[00:27:16] AD: Mental toughness. I like that a lot. What I want to point out to our listeners and this is where I’m speaking only as a white male in this industry, where I don’t have experience around this. The mental toughness and knowing the importance of that, knowing the importance of having a mentor, or a support system and people around you that can say, “Hey. No, you’ve got this, or let me introduce you to this person that can help open this door here. You should have a conversation with so and so, because they can help you understand this career path, or overcome this challenge.”
You highlight a really good point, that both in your own personal community, there may be some thoughts of, “Hey, you can’t do that,” which that in its own can be very challenging in having that side. Also, as you said, you encounter some of the cultural differences that you’re inevitably going to hit in your career. Not having a mentor, or not having ready-wide access to a mentor that can help provide guidance around that, can make it that much more challenging. Is that a fair summary?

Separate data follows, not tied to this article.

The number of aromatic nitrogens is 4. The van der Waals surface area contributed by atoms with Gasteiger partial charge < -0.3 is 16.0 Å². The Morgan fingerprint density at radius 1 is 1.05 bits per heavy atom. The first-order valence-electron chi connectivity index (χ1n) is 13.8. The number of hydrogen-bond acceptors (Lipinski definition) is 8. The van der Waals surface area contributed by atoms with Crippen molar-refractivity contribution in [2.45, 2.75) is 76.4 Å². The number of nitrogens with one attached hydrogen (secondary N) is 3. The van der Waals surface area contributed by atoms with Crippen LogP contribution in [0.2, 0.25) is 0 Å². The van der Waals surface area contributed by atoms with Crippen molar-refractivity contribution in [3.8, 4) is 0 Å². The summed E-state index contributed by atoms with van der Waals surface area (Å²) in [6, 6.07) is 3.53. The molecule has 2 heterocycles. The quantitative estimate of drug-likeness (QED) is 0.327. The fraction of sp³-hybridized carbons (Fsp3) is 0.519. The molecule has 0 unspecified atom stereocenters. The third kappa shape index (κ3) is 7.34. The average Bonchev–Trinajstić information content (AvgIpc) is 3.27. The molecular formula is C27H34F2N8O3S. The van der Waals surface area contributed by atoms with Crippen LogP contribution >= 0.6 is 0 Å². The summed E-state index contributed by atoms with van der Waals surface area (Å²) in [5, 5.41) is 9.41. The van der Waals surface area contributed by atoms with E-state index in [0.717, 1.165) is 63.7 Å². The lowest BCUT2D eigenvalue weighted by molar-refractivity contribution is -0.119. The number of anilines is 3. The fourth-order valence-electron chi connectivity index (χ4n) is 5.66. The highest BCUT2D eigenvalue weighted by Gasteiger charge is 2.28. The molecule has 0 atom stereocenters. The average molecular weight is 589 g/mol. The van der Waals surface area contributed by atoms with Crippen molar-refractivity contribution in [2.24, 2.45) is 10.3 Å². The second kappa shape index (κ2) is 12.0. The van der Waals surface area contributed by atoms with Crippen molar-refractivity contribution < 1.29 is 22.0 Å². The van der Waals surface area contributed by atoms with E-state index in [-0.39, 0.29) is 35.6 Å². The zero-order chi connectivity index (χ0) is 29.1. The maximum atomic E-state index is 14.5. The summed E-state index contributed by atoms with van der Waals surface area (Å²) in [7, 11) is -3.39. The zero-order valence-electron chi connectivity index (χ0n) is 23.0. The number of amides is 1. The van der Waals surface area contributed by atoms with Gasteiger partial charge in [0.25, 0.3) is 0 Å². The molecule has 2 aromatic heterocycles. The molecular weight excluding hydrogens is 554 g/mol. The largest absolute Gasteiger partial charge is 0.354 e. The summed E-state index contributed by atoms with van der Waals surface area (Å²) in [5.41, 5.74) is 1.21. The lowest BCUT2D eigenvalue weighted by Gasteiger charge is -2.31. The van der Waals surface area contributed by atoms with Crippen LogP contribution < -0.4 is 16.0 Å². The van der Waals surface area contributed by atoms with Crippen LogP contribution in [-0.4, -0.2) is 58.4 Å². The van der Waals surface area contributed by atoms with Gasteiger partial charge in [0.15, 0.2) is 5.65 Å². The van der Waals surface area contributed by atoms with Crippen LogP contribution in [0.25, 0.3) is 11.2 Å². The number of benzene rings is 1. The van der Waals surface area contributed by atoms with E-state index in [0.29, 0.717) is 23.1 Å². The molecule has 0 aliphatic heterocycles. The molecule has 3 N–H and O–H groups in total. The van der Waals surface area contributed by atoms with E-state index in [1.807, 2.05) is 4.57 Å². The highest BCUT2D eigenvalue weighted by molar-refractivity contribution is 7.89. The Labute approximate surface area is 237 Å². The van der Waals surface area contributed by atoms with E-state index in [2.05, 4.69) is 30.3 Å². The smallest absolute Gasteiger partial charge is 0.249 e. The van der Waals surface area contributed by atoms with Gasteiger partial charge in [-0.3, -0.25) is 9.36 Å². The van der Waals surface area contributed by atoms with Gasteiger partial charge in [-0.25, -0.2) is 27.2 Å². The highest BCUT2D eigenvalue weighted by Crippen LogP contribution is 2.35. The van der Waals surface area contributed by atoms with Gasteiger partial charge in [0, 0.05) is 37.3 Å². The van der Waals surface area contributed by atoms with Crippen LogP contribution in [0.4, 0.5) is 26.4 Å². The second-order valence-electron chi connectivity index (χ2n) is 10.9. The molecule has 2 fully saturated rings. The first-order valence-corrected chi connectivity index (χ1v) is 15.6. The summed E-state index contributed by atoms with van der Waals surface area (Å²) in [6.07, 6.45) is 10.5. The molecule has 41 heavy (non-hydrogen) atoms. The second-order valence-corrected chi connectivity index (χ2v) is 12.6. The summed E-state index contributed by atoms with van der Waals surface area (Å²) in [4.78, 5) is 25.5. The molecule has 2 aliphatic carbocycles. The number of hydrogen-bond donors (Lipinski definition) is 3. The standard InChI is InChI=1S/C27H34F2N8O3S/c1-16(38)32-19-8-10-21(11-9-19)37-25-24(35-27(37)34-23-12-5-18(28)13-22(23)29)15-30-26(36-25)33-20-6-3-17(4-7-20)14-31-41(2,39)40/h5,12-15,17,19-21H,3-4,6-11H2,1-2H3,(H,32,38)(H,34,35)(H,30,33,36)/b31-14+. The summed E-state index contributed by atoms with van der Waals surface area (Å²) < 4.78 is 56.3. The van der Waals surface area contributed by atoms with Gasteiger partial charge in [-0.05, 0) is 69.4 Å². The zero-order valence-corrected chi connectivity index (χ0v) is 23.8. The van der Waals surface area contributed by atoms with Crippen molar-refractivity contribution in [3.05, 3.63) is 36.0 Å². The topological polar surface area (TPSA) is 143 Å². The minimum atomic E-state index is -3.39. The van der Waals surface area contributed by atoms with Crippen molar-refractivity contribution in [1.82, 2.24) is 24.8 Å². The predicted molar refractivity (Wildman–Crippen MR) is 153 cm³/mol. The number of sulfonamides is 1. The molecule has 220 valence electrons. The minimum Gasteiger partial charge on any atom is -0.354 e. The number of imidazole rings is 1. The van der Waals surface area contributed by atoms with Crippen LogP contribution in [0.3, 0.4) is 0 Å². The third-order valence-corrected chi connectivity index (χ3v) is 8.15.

[00:28:22] JS: For sure. Absolutely. Yeah. No, that’s fair. Absolutely. Absolutely.
[00:28:26] AD: I guess, a few questions. What have you done to overcome that? Where have you looked? What has helped you? Then, I think the second part of that question is, what are you going to do yourself in the future, to help others overcome that?
[00:28:40] JS: What I’ve done for myself — like I said, when you talk to the thoughts of mental toughness, that’s the first stage. You got to say, “Hey, I’m qualified.” You also got to allow your passion to override your fear. You have to say to yourself, “Hey, you know what? I get it. It may not be well-represented today, but someone has to keep fighting and keep championing the message of — hey, you know what? It’s okay. It is space for us.” That’s where they talk about that whole equity piece.